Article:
Haim Gottschalk is a Hebraica and Judaica cataloger at the Library of Congress, currently working on the LC’s collection of Hebrew incunabula. He is also entering provenance data for the incunabula into Footprints

In June of 2013, the Oxford English Dictionary (OED), which bills itself as the “definitive record of the English language”, added the word “Crowdsourcing” to its lexicon. The OED defined the word as “the practice of obtaining information or services by soliciting input from a large number of people, typically via the internet and often without offering compensation.” The word itself was coined by Jeff Howe of Wired Magazine by compounding two nouns – “crowd” and “sourcing”. The word was popularized in the title of his 2006 article “The Rise of Crowdsourcing.” “Crowdsourcing” is seen as a derivative of the word “outsourcing” (“Evolution of Crowdsourcing: Potential Data Protection, Privacy and Security Concerns under the New Media Age” by Buddlehadeb Halder. In Democracia Digital e Governo Eletrônico, Florianópolis, no. 10, p. 377-393, 2014. P. 378-379).

Although the word itself might be new, the concept is not. The key concept is the tapping into “a large crowd of people” for input. One of the earliest examples of tapping into a large crowd of people was the 1714 contest by the British government who was looking for a way of calculating a ship’s longitude. Over the centuries other projects similarly involved crowd-sourcing. In 2001 Wikipedia was launched, where information could be (and still is) added and updated by many people. In 2020, one can argue that the pursuit of a COVID-19 vaccine is also a form of crowdsourcing, albeit at a company level. However, for the purpose of the blog entry, the definition that will be applied is one by Darren C. Brabham who states in his book Crowdsourcing (The MIT Press Essential Knowledge Series, 2013. P. xxi.     https://wtf.tw/ref/brabham.pdf) that crowdsourcing is “an online, distributed problem-solving and production model that leverages the collective intelligence of online communities to serve specific organizational goals.” Brabham goes on to say that one major factor to the online environment is speed and that “messages, and the exchange of ideas, can travel so fast along its channels … therefore accelerate creative development” (p. 12). The second definition is only in reference to online communities and to serve a specific organizational goal, while the first definition is too broad, almost akin with the call for help being thrown in to the wind.  Our second definition works well with the various social media sites serving as hubs for crowdsourcing. And I would like to add, has allowed for user-to-user interaction.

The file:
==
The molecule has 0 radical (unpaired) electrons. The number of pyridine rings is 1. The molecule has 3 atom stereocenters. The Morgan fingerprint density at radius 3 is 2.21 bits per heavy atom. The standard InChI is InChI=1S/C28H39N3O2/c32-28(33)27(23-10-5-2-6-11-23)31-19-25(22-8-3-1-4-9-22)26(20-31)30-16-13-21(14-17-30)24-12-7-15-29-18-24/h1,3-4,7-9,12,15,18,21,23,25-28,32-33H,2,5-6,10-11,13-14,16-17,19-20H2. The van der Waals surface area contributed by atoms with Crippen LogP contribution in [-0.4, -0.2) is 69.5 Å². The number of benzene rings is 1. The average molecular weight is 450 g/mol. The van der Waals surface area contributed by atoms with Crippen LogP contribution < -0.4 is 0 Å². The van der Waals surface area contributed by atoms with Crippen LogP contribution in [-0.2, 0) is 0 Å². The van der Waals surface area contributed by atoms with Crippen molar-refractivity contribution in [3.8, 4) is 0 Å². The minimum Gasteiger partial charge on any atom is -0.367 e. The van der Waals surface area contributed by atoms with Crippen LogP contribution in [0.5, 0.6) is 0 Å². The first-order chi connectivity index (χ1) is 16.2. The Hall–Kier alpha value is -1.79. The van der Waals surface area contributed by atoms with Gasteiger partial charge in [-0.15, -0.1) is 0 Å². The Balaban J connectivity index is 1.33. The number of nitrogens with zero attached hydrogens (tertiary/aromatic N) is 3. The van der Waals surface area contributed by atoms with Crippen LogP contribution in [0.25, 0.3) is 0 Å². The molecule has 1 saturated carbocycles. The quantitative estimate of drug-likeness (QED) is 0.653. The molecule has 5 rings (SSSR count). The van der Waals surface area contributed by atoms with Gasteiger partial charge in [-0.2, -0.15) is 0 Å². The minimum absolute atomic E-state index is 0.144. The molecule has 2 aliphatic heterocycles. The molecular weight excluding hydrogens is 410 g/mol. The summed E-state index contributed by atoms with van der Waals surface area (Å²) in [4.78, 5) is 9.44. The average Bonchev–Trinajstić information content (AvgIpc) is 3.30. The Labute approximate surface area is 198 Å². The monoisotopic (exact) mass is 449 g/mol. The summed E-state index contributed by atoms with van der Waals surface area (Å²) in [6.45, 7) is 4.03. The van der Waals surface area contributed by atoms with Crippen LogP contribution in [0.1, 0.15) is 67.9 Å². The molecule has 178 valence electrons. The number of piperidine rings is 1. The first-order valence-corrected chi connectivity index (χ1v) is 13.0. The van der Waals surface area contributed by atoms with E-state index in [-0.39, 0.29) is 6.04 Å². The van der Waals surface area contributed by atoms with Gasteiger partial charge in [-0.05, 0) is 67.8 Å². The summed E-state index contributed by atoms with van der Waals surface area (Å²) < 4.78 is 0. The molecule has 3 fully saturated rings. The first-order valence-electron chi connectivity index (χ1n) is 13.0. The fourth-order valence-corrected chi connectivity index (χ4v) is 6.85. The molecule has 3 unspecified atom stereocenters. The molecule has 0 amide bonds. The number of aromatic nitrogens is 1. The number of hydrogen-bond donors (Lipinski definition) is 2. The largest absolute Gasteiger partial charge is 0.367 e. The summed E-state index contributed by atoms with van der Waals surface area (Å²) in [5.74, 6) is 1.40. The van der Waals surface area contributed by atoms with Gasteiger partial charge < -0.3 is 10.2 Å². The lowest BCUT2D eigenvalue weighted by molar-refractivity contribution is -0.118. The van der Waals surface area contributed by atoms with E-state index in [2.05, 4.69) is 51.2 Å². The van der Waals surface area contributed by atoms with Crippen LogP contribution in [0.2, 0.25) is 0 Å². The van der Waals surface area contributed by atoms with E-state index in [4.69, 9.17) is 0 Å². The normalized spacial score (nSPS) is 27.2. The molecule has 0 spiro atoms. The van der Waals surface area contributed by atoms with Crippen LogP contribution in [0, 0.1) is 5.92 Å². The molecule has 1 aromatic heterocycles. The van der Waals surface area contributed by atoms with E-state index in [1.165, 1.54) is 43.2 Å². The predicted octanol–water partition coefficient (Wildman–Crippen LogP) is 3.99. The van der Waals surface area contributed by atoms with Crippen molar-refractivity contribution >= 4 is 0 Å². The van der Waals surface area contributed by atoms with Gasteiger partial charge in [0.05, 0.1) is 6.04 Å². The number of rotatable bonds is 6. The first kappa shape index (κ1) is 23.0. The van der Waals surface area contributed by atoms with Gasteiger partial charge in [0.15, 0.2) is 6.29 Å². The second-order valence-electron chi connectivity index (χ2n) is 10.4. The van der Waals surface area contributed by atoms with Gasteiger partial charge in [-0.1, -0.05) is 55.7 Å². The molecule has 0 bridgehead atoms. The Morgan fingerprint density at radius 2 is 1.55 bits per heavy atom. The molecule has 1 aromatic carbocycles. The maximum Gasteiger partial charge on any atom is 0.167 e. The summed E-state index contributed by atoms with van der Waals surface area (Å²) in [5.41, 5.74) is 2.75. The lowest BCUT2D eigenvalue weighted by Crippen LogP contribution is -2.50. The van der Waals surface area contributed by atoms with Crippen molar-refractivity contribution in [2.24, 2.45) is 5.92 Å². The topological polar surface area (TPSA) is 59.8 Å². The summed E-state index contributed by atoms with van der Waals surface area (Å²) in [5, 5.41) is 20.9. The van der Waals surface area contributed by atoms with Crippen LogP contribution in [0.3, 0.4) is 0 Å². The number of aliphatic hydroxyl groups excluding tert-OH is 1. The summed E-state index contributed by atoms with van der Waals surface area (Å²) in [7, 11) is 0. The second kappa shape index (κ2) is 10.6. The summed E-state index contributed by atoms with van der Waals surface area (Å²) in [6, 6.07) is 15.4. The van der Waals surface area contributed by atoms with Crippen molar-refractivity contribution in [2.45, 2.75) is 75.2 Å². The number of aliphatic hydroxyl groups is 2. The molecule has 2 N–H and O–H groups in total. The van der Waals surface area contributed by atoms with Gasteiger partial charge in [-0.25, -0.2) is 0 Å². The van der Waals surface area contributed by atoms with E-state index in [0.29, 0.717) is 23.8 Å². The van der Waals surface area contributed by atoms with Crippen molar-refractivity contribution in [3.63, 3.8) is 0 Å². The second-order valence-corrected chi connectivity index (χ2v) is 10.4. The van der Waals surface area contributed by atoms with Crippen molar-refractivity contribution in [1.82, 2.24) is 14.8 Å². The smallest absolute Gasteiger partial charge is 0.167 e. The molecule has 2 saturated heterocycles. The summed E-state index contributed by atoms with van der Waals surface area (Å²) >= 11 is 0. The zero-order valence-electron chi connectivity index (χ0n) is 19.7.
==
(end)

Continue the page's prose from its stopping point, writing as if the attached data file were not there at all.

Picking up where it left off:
And this brings us to Footprints and Facebook.

I became a Footprint contributor in October of 2020, the same time I started cataloging Hebrew incunabula at the Library of Congress. Cataloging a work into an online database, regardless of how many copies (or in our case, the number of owners a specific copy of work had), collapses all data into one bibliographic record. The Footprints Project database, on the other hand, identifies each owner of a specific copy of a book and gives each owner their own Footprint record. In the semantic web environment, each Footprint record is connected to that specific copy of the book, thus showing a relationship between the copy and each owner. I was learning all of this as I was learning to catalog the incunabula and learning how to input data into Footprints. Moreover, I was learning to pay closer attention to the marginalia and to look for clues concerning provenance.